Have you ever heard the saying, “Caveat emptor, let the buyer beware”? I've heard that saying all my life, usually regarding the claims of products which might not produce the result I was looking for. This is why you need to be cautious if you're buying a house and its being sold “as is.” On a smaller scale, the same with buying a used car. You don't want to buy a lemon, and there are ways of preventing that. So, why should the buyer beware? There are a lot of reasons, but in today's Freedom Friday blog and email newsletter, I want to talk about something a lot of business owners face, and that is why should the buyer beware when you're considering purchasing a business.
Many prospective small business owners and entrepreneurs are interested in expanding their business and look for opportunities to do so by buying other people's businesses. It may be that they are interested in buying a franchise of an existing business, or just buying a business that the existing owner wants to sell. Either way, there are several reasons that the buyer should beware, and in today's Freedom Friday blog and email newsletter, I'm going to talk about five (5) reasons why the buyer should beware when you're buying someone else's business.
1. Why is the Business Being Sold?
The first reason why the buyer should beware when you're buying someone else's business is why the business is being sold. As a potential business buyer, you need to know why the seller is selling his or her business. Are they doing so because of certain challenges? You might not be able to handle those challenges either. On the other hand, you might be the perfect fit to handle those challenges, but you won't know one way or the other until you ask this question.
2. What Would the Seller Do Differently?
The second reason why the buyer should beware when you're buying someone else's business is what the seller would do differently if they had the opportunity. Asking this question in the process might reveal missed opportunities, lack of capital, or a problem with the business model itself. The answer to this question will also show you as a potential buyer the potential for growth in this business, or possible pitfalls.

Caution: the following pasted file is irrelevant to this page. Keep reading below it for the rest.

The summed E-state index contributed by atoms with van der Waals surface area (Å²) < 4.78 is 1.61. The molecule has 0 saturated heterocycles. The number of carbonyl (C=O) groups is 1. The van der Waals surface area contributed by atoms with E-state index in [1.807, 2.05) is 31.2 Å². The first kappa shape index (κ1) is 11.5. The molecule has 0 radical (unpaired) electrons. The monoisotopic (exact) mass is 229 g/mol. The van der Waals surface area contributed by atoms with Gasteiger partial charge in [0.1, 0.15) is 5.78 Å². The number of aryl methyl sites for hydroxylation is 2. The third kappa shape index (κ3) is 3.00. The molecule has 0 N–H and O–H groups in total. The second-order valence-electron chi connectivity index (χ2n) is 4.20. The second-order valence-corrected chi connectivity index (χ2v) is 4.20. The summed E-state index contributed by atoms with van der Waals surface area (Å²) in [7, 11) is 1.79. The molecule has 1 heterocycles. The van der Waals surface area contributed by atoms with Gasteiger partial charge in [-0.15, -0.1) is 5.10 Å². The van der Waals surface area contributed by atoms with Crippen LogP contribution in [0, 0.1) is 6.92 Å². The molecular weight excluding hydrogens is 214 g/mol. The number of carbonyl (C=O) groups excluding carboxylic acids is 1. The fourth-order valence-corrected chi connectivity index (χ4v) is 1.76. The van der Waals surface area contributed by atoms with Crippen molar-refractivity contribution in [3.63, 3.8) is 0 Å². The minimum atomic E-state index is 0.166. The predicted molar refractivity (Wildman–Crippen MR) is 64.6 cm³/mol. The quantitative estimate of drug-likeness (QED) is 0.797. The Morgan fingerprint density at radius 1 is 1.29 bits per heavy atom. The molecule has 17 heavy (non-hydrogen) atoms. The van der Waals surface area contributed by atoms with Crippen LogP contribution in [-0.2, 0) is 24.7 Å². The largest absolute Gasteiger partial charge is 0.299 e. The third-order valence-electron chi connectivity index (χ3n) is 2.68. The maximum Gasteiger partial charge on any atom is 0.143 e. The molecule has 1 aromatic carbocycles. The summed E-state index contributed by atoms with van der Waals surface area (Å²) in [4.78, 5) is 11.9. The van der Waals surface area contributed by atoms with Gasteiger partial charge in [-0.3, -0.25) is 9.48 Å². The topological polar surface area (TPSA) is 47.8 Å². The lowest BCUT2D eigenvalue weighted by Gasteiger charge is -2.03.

3. What Benefit Does the Business Provide for its Customers?
The third reason why the buyer should beware when you're buying someone else's business is what benefit does the business provide for its customers. A good seller should be able to describe the benefit the business provides for its customers. This can either be a problem the business solves for its customers, or the value of the products and/or services delivered to the customers, especially if that value can't be found somewhere else. The seller needs to be able to explain why customers buy from them and not the competition.
4. Is There a Future for the Market?
The fourth reason why the buyer should beware when you're buying someone else's business is whether there is a future for the market. This is an important question because you need to consider the potential of the business to grow in the future. Are there going to be opportunities within the market in the years to come? The seller should have an idea whether demand is going to grow or diminish over time.
5. How Does the Seller Deal with the Problems Unique to this Business?
The fifth reason why the buyer should beware when you're buying someone else's business is how has the seller dealt with the problems unique to the business. Every business has its own set of benefits and challenges. You need to ask the seller about the difficulties that have come up with his or her business, and how he or she has handled these problems. You will need to have certain skills to run this business efficiently, and by asking this question you will understand if the business will be a good fit for your skill set.
If you are interested in starting a small business anywhere in Oklahoma, or you need legal help building, protecting, or defending your small business or other assets, please contact me at [email protected] to schedule a FREE strategy session.
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